Cheap, lean, sustainable meat from Hawaii to Europe
Last December while on the Big Island of Hawai’i I got the opportunity to do something rather special. Here is the story:
At 8 am sharp my friend Ann called me from Puna, a district about 40 minutes away from the centre of town – one of the hippiest towns in the world. “I have a 200 pound boar in the cage, do you and Adam want to come over”. Adam, my landlord, and Ann’s old neighbour looked at me with delight and began running up and down the house packing up cold boxes, ice packs and his Alaskan riffle!
Ann catches about 40 boar on her property a year and can’t possibly eat all the meat so she invites friends over for ‘boar gatherings’.
Why are boar so prevalent and why is it OK to shoot them?
Well, there is trouble in Paradise, The Hawaiian Archipelago, once known as islands of evolution, are now islands of extinction. The arrival of people changed the conditions that fostered the original diversity of life . As land was cleared to plant crops and build communities, the forests vanished. Polynesian and other settlers brought many terrific staple crops along with them, but also introduced invasive plants and animals, and many thrived in their new home with no predators to control populations. Pigs destroy the understory of tree fern and the native o’hia forests. Their muddy burrows become breeding grounds for mosquitoes that transmit avian malaria and pox to native birds. Invasive plants, like the faya and kahili ginger, displace cast areas of Hawaiian forests. The list goes on and on, as the onslaught of introduced plants and animals drove countless species to extinction making Native species restoration very difficult. (This is why the researchers I am working with are attempting a novel restoration technique which you can read about here).
Now you can imagine why I was so eager to kill a wild boar and have it for dinner !
That morning, I knew I had an opportunity of a lifetime but it was a weekday and didn’t know if I could ditch my fieldwork crew to go kill a boar. I waited until 8:30 to make a phone call and next thing I knew, I was riding down dirt roads to the boonies in my 1990 Subaru !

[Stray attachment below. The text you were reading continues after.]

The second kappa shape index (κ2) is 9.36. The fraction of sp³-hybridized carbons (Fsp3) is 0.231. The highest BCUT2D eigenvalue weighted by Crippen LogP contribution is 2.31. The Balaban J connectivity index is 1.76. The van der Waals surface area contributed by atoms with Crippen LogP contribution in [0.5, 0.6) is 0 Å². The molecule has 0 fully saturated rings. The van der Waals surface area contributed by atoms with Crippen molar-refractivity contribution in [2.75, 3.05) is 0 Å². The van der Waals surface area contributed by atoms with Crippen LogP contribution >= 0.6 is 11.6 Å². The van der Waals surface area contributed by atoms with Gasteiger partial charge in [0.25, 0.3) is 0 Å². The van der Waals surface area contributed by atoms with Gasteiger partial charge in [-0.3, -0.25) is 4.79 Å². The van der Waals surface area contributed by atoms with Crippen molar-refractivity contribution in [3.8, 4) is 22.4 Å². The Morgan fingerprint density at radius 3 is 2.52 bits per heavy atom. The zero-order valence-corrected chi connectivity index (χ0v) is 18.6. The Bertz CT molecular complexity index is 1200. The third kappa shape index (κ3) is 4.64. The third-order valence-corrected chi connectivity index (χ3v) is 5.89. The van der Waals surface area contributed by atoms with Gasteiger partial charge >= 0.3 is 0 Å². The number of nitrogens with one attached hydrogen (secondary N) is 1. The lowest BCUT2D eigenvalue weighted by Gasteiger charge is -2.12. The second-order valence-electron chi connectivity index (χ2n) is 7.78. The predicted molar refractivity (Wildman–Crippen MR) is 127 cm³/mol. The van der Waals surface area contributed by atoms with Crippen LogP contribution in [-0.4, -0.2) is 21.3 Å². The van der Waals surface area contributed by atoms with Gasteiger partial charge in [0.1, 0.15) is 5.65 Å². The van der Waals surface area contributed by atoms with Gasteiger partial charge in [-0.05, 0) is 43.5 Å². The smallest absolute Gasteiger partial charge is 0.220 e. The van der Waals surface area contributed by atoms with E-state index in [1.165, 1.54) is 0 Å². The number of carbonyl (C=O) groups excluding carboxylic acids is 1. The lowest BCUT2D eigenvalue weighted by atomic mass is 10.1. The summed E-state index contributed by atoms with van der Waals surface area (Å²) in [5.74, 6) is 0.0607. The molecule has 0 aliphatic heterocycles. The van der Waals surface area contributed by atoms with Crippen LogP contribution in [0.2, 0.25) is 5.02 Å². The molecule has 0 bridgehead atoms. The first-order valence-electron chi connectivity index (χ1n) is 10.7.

Ann hadn’t dared to get close of the cage all morning, by fear that the angry boar would tip the cage over and charge . When Adam arrived, the two of them took their riffles out. Adam was going to shoot, and Ann was ready for the second shot in case the pig began to charge.
As soon as it was done, while the pig was still convulsing Ann ran to the boar with a jar to catch some blood as quickly as she possibly could ! ” I make delicious pudding ” she said ! Indeed, the blood streams off quickly and coagulates which explains her desire to move rapidly.
Adam’s twelve-year-old son attached a rope around the boar’s ankle and we hoisted it up a tree using a hand-held pulley.
We skinned the boar for the next three hours, exchanging knives for different tasks, chatting and laughing . I thought I’d be nauseated by the smell because I have a very well developed olfactory sense but as we stood outside with the coastal breeze fluttering in the trees it wasn’t too asphyxiating . The only time I had to step back is when we opened the intestines to look inside and observed a bright green interior full avocados !
Once we were finished, Ann showed us her ultimate ‘off-the-grid’ tricks to get rid of the tan, limbs and head. She gathered everything in a pile under the tree and said that in just a few days her fifteen chicken would be out pecking at the maggots! “The entire flesh will be gone in a month”, leaving the carcass behind for her to add to her collection of skulls !
After that morning I felt like something had changed, like I’d experienced something important, breathtaking and exciting. It occurred to me that every child like Adam’s 12 year old son should experience such an activity – dating back to our hunter gatherer ancestors.
With a trunk full of meat, we knew what would be on the plate for Thanksgiving dinner the following day! I modified my mother classic Thanksgiving recipe and we all enjoyed breadfruit-wild boar stuffing.
A word on sustainable meat consumption:
Ten years after Michael Pollan’s The Omnivore’s Dilemma planted a stake in the vast expanse between carnivore and vegan, the predicament of what to eat for dinner hasn’t gotten any simpler — and neither has the quest to pinpoint the word to describe the ‘ethical moderate’ (K. Yoder, Grist.org).
Since I’ve been at university, the detrimental effects of meat consumption on the planet (deforestation, green house gas emission…) have been pounded in my head and I became a one-day-a-week carnivore/ a reducetarian / a climatatian / a vegavore / a carnesparsian (Yes, those words exist!) . Now, that one day a week I eat sustainable meat — not grass-fed beef but invasive species.
I’m not asking everyone to go find a wild boar to kill and take home to the family, but I ‘d like to introduce people to the idea of eating invasive species as a source of meat. Every country has different invasive species- in the NorthEast US where I went to College, here in the UK where I currently live, and at my parents’ house in the Alps D E E R are a huge nuisance . Those cute Bambis eat people’s vegetable gardens, causing people to spend a lot of money on fencing, they spread ticks and lime disease and they are the origin of many accidents on the road.
Invasive species are ‘free-range’ and usually the source of delicious, lean meat. In the US, it’s rather easy to get a hunting permit which makes this meat source ever so cheap !
So what’s the pest where you live? How can you source that meat?
At Oxford, I get my venison from the local farmers market across the road. If you live in the UK, Abel and Cole delivers venison right to your doorstep, along with local veggie boxes if you are so inclined.
~Now, a few more pictures of this memorable day ~